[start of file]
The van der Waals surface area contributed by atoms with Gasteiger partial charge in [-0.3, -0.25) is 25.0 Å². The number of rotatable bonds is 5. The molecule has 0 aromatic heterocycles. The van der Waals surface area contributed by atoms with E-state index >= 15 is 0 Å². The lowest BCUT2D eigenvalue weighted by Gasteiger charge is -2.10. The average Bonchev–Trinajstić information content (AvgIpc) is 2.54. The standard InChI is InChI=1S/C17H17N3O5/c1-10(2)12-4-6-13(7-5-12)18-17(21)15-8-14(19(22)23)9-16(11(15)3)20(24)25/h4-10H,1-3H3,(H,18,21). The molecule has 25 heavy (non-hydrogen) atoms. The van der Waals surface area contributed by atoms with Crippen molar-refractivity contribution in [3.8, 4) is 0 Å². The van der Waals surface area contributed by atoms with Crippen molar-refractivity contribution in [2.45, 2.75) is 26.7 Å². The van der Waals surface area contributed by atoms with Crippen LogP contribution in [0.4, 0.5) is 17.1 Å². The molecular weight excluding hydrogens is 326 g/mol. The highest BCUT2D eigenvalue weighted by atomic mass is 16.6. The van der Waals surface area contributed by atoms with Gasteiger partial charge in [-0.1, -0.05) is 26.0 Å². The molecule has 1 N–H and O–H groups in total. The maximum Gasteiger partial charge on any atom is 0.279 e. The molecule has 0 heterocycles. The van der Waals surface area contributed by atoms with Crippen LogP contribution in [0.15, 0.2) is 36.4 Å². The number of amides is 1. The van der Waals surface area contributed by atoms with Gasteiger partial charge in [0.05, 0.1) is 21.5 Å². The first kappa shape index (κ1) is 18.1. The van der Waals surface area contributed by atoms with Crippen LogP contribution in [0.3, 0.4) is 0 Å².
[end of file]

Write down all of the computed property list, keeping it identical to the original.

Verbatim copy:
The van der Waals surface area contributed by atoms with Gasteiger partial charge in [-0.3, -0.25) is 25.0 Å². The number of rotatable bonds is 5. The molecule has 0 aromatic heterocycles. The van der Waals surface area contributed by atoms with E-state index >= 15 is 0 Å². The lowest BCUT2D eigenvalue weighted by Gasteiger charge is -2.10. The average Bonchev–Trinajstić information content (AvgIpc) is 2.54. The standard InChI is InChI=1S/C17H17N3O5/c1-10(2)12-4-6-13(7-5-12)18-17(21)15-8-14(19(22)23)9-16(11(15)3)20(24)25/h4-10H,1-3H3,(H,18,21). The molecule has 25 heavy (non-hydrogen) atoms. The van der Waals surface area contributed by atoms with Crippen molar-refractivity contribution in [3.8, 4) is 0 Å². The van der Waals surface area contributed by atoms with Crippen molar-refractivity contribution in [2.45, 2.75) is 26.7 Å². The van der Waals surface area contributed by atoms with Crippen LogP contribution in [0.4, 0.5) is 17.1 Å². The molecular weight excluding hydrogens is 326 g/mol. The highest BCUT2D eigenvalue weighted by atomic mass is 16.6. The van der Waals surface area contributed by atoms with Gasteiger partial charge in [-0.1, -0.05) is 26.0 Å². The molecule has 1 N–H and O–H groups in total. The maximum Gasteiger partial charge on any atom is 0.279 e. The molecule has 0 heterocycles. The van der Waals surface area contributed by atoms with Crippen LogP contribution in [0.15, 0.2) is 36.4 Å². The number of amides is 1. The van der Waals surface area contributed by atoms with Gasteiger partial charge in [0.05, 0.1) is 21.5 Å². The first kappa shape index (κ1) is 18.1. The van der Waals surface area contributed by atoms with Crippen LogP contribution in [0.3, 0.4) is 0 Å².